• In-app onboarding. This can consist of welcome screens, pop-ups, tutorials, tool-tips, or any other feature which is integrated into the interface of the software. This is intended to guide the user through exploring the software. This strategy has the advantage of allowing users to do all their onboarding in one place (the product), and if done well, users will start using the product as part of the onboarding process. An great example of in-app onboarding is Slack, which onboards users by having them use Slack to chat to “slackbot”, guiding them through the set-up process.
  • ContentCreating blogs and videos that walk your users through how to use your product allows them to take a “learn at your own pace” approach. This kind of “on demand” learning is a great resource for your users, but is best paired with a more high-touch strategy such as emails or in-app onboarding. Otherwise, you can bet that most your users will give up rather than search through your blog with no guidance.
  • In-person training. For smaller businesses, or for exceptionally valuable prospects, in-person training is a great way to show your new users the value of your product. This allows new users to connect with a real person, have all their questions answered, and see for themselves what is possible with the software.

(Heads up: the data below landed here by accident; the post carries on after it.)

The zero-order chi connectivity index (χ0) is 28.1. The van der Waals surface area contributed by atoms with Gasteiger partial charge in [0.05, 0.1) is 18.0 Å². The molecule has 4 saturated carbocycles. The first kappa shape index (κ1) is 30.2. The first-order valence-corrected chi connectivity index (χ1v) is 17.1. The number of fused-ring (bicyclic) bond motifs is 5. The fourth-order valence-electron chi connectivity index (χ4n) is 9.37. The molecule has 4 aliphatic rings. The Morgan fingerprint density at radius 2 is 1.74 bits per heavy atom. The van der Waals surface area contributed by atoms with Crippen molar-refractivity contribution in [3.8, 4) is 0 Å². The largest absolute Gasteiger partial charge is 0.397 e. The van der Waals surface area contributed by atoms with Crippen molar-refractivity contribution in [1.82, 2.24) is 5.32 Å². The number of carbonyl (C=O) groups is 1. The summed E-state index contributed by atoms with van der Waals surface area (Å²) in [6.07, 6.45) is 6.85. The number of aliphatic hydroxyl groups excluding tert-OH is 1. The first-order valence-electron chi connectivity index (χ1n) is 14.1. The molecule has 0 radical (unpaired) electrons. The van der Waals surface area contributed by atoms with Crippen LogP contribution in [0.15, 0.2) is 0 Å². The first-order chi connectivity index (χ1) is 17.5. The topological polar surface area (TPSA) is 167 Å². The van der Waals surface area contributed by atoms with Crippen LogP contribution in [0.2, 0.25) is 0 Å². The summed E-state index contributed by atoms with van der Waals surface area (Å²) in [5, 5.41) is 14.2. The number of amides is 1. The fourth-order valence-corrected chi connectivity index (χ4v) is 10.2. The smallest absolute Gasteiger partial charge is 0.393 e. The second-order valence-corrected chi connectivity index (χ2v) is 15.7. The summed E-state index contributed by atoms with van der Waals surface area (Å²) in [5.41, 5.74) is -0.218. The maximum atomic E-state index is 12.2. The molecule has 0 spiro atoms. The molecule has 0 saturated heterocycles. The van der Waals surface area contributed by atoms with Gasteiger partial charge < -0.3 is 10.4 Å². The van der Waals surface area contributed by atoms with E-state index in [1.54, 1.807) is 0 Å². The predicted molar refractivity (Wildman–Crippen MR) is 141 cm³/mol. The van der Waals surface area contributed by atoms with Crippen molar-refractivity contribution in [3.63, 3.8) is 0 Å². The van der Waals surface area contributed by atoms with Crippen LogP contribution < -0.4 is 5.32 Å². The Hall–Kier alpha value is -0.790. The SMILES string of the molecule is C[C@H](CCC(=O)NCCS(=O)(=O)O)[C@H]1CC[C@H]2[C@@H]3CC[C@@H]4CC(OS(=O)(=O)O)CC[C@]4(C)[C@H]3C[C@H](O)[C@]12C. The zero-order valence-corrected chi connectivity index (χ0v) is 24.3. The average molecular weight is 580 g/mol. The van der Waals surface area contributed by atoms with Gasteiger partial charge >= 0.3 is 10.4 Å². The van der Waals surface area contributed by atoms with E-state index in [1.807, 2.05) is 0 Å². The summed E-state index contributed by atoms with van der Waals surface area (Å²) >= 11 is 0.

Measuring onboarding

So, it’s pretty easy to see why onboarding new users is so important. What can be trickier is knowing whether you’re doing a good job. Many companies ask for feedback specifically about their onboarding process. An obvious metric of whether your onboarding process is successful is the number of users who convert to paying customers at the end of their trial. However, this by itself doesn’t tell you a lot about what makes your process successful or unsuccessful. Some other useful metrics for measuring onboarding success are:

  • User metrics – tracking the number of users currently onboarding and the number of active users will give a “headcount” view of user onboarding
  • Session metrics – tracking the number of sessions per user and session duration can indicate whether users are engaged with the onboarding process. If users keep coming back to your product or are spending long periods in the product, you’re probably doing well! Conversely, if users have multiple sessions on the same step of your onboarding process or the same section of your product, they may be struggling to figure it out.
  • Event metrics – this metric involves tracking the number of times users take specific actions within your product. This is one of the best ways to measure whether users have been successfully onboarded.

It can be useful to visualize these measurements using techniques such as heatmaps, funnel charts, or time series modeling.

About Madeleine Picard

Madeleine is a writer and editor at Displayr, where she is both confused and impressed by the resident data scientists. She holds a double major in anthropology and archaeology from the University of Sydney.